A proven fact takes a lot more than 10 years of post production decline in the UK (see Russia). Does this mean that I don't think the UK and US have peak, no of course not - because where things cannot be proven beyond doubt we rely on common sense and logic based on empirical observations etc. Russia could have been deemed to have peak well back but logic and common sense points to other reasons for its first production hump. In the UK and US common sense points to a true peak but that is not proven fact - and to claim so gives ammunition to all those trying to (unsuccessfully) discredit the probability of a near term peak. Claiming to have proved something that is essentially unprovable discredits the argument.
Bandidoz, I agree that Peak Flow would probably be a better term and more understandable to most people when first explained.
Theory is however the correct word in a scientific context. I agree with you that some people may misinterpret the word through naivety, but I don't think using an incorrect word because some people deliberately use it to obfuscate. Using a different, and less correct, word would just lead them to obfuscate slightly differently and possibly, due to an incorrect word being used, actually have some right.
The word theory has a number of distinct meanings in different fields of knowledge, depending on their methodologies and the context of discussion.
this is what Wikipedia (ok probably not the best source) has to say about Theory.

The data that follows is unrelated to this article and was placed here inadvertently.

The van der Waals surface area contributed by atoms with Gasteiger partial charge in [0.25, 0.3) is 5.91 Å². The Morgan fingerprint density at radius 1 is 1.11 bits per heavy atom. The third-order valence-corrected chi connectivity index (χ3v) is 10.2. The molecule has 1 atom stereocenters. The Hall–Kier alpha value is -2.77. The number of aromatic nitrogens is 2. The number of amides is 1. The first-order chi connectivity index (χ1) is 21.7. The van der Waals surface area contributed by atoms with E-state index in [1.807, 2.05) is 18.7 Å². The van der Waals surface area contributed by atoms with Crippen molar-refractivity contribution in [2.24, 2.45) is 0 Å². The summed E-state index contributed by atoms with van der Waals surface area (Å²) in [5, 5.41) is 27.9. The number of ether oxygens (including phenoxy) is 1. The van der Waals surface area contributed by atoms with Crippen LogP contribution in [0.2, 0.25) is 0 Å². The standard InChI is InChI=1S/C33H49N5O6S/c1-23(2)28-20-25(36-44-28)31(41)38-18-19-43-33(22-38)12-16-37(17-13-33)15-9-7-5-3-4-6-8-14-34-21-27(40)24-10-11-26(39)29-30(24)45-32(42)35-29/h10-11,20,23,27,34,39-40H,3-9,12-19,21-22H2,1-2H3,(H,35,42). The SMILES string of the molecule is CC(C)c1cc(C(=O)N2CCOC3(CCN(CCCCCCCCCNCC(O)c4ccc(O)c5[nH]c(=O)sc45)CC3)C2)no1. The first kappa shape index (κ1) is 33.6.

In science, a theory is a mathematical or logical explanation, or a testable model of the manner of interaction of a set of natural phenomena, capable of predicting future occurrences or observations of the same kind, and capable of being tested through experiment or otherwise falsified through empirical observation. It follows from this that for scientists "theory" and "fact" do not necessarily stand in opposition. For example, it is a fact that an apple dropped on earth has been observed to fall towards the center of the planet, and the theories commonly used to describe and explain this behaviour are Newton's theory of universal gravitation (see also gravitation), and general relativity.
In common usage, the word theory is often used to signify a conjecture, an opinion, or a speculation. In this usage, a theory is not necessarily based on facts; in other words, it is not required to be consistent with true descriptions of reality. This usage of theory leads to the common incorrect statement "It's not a fact, it's only a theory." True descriptions of reality are more reflectively understood as statements which would be true independently of what people think about them. In this usage, the word is synonymous with hypothesis.
"You can't be stationary on a moving train" - Howard Zinn